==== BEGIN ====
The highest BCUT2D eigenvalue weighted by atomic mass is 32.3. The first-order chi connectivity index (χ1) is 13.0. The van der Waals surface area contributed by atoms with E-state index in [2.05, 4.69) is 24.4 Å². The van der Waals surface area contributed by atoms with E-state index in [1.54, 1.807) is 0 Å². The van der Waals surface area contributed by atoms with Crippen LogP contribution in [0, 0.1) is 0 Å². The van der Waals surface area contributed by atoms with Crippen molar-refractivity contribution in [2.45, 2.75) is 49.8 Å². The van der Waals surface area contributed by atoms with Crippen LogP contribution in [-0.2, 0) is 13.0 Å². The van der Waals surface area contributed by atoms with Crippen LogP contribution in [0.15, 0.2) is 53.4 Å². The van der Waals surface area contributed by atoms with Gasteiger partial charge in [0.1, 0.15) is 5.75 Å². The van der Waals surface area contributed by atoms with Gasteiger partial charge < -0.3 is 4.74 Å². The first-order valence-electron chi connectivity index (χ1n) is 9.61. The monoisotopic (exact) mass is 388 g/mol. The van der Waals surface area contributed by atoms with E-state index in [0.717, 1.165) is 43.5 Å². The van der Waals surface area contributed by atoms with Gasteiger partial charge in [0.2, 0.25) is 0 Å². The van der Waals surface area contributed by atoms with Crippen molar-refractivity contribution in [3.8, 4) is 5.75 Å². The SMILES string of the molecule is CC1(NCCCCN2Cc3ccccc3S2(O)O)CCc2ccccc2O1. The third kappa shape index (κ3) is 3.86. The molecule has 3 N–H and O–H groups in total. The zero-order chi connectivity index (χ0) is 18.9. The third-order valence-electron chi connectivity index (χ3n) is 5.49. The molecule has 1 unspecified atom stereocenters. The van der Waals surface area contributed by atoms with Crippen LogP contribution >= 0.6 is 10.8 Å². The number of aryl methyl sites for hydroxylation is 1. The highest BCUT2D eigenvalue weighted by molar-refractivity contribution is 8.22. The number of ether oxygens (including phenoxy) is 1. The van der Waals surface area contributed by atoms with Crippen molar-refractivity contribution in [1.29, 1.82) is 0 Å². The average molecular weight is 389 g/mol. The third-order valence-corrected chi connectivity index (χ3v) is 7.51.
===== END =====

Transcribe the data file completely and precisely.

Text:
The highest BCUT2D eigenvalue weighted by atomic mass is 32.3. The first-order chi connectivity index (χ1) is 13.0. The van der Waals surface area contributed by atoms with E-state index in [2.05, 4.69) is 24.4 Å². The van der Waals surface area contributed by atoms with E-state index in [1.54, 1.807) is 0 Å². The van der Waals surface area contributed by atoms with Crippen LogP contribution in [0, 0.1) is 0 Å². The van der Waals surface area contributed by atoms with Crippen molar-refractivity contribution in [2.45, 2.75) is 49.8 Å². The van der Waals surface area contributed by atoms with Crippen LogP contribution in [-0.2, 0) is 13.0 Å². The van der Waals surface area contributed by atoms with Crippen LogP contribution in [0.15, 0.2) is 53.4 Å². The van der Waals surface area contributed by atoms with Gasteiger partial charge in [0.1, 0.15) is 5.75 Å². The van der Waals surface area contributed by atoms with Gasteiger partial charge < -0.3 is 4.74 Å². The first-order valence-electron chi connectivity index (χ1n) is 9.61. The monoisotopic (exact) mass is 388 g/mol. The van der Waals surface area contributed by atoms with E-state index in [0.717, 1.165) is 43.5 Å². The van der Waals surface area contributed by atoms with Gasteiger partial charge in [0.2, 0.25) is 0 Å². The van der Waals surface area contributed by atoms with Crippen molar-refractivity contribution in [3.8, 4) is 5.75 Å². The SMILES string of the molecule is CC1(NCCCCN2Cc3ccccc3S2(O)O)CCc2ccccc2O1. The third kappa shape index (κ3) is 3.86. The molecule has 3 N–H and O–H groups in total. The zero-order chi connectivity index (χ0) is 18.9. The third-order valence-electron chi connectivity index (χ3n) is 5.49. The molecule has 1 unspecified atom stereocenters. The van der Waals surface area contributed by atoms with Crippen LogP contribution >= 0.6 is 10.8 Å². The number of aryl methyl sites for hydroxylation is 1. The highest BCUT2D eigenvalue weighted by molar-refractivity contribution is 8.22. The number of ether oxygens (including phenoxy) is 1. The van der Waals surface area contributed by atoms with Crippen molar-refractivity contribution in [1.29, 1.82) is 0 Å². The average molecular weight is 389 g/mol. The third-order valence-corrected chi connectivity index (χ3v) is 7.51.